Saturday, February 02, 2008

Puxatawney Phil

Even as a small child I thought this was silly. After all, what is the difference between "six more weeks of winter" and "six weeks until spring"?


Washington Cube said...

It's charm, I suppose, is that it's part of a cultural tradition, and God knows its of our ancestors went out and held up a rock to a tree in line with the sun?

I try to enjoy the holidays large and small as they pass. For example, today there will be a parade in the streets of Washington with firecrackers and dragons. It's Chinese New Year and the Year of the Rat.

Good luck
Opening windows and/or doors is considered to bring in the good luck of the new year.
Switching on the lights for the night is considered good luck to 'scare away' ghosts and spirits of misfortune that may compromise the luck and fortune of the new year.
Sweets are eaten to ensure the consumer a "sweet" year.
It is important to have the house completely clean from top to bottom before New Year's Day for good luck in the coming year. (however, as explained below, cleaning the house after New Year's Day is frowned upon)
Some believe that what happens on the first day of the new year reflects the rest of the year to come. Asians will often gamble at the beginning of the year, hoping to get luck and prosperity.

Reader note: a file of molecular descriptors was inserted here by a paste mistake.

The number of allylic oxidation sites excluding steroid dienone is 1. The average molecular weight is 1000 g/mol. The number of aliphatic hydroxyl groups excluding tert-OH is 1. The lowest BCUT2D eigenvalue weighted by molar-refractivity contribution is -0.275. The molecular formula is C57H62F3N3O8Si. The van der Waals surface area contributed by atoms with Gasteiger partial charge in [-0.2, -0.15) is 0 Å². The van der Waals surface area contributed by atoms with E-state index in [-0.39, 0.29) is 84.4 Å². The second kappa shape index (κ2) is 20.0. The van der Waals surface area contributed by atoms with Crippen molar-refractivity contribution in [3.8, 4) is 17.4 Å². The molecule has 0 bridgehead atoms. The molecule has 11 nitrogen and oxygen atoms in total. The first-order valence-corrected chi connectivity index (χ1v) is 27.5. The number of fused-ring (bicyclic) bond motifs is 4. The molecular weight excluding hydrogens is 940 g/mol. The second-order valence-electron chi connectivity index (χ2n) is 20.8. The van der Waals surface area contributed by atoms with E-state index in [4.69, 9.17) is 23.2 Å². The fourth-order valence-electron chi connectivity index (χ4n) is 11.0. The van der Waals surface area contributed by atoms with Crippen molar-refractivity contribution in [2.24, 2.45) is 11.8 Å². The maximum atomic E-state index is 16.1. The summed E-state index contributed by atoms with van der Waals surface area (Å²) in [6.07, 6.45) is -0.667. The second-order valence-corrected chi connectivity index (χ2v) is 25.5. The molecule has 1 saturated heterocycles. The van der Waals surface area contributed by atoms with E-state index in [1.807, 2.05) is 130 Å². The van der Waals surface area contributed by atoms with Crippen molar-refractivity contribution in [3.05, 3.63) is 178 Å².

Wearing a new pair of slippers that is bought before the new year, because it means to step on the people who gossip about you.
The night before the new year, bathe yourself in pomelo leaves and some say that you will be healthy for the rest of the new year.

Bad luck
Buying a pair of shoes is considered bad luck amongst some Chinese. The word "shoes" is a homophone for the word for "rough" in Cantonese, or "evil" in Mandarin.
Buying a pair of pants is considered bad luck. The word "pants"(kù) is a homophone for the word for "bitter"(kŭ) in Cantonese. (Although some perceive it to be positive, as the word 'pants'(fu) in Cantonese is also a homophone for the word for "wealth".)
Washing your hair is also considered to be washing away one's own luck (although modern hygienic concerns take precedence over this tradition)
Sweeping the floor is usually forbidden on the first day, as it will sweep away the good fortune and luck for the new year.
Talking about death is inappropriate for the first few days of Chinese New Year, as it is considered inauspicious as well.
Buying books is bad luck because the word for "book" is a homonym to the word "lose".
Avoid clothes in black and white, as black is a symbol of bad luck, and white is a traditional funeral colour.

Wear red, eat long noodles for longevity, and "Gung Hay Fat Choy!"

Kate said...

Nice, Cube....... appreciate all the New Year info.... some I knew; most I did not.

Gung Hay Fat Choy to you as well!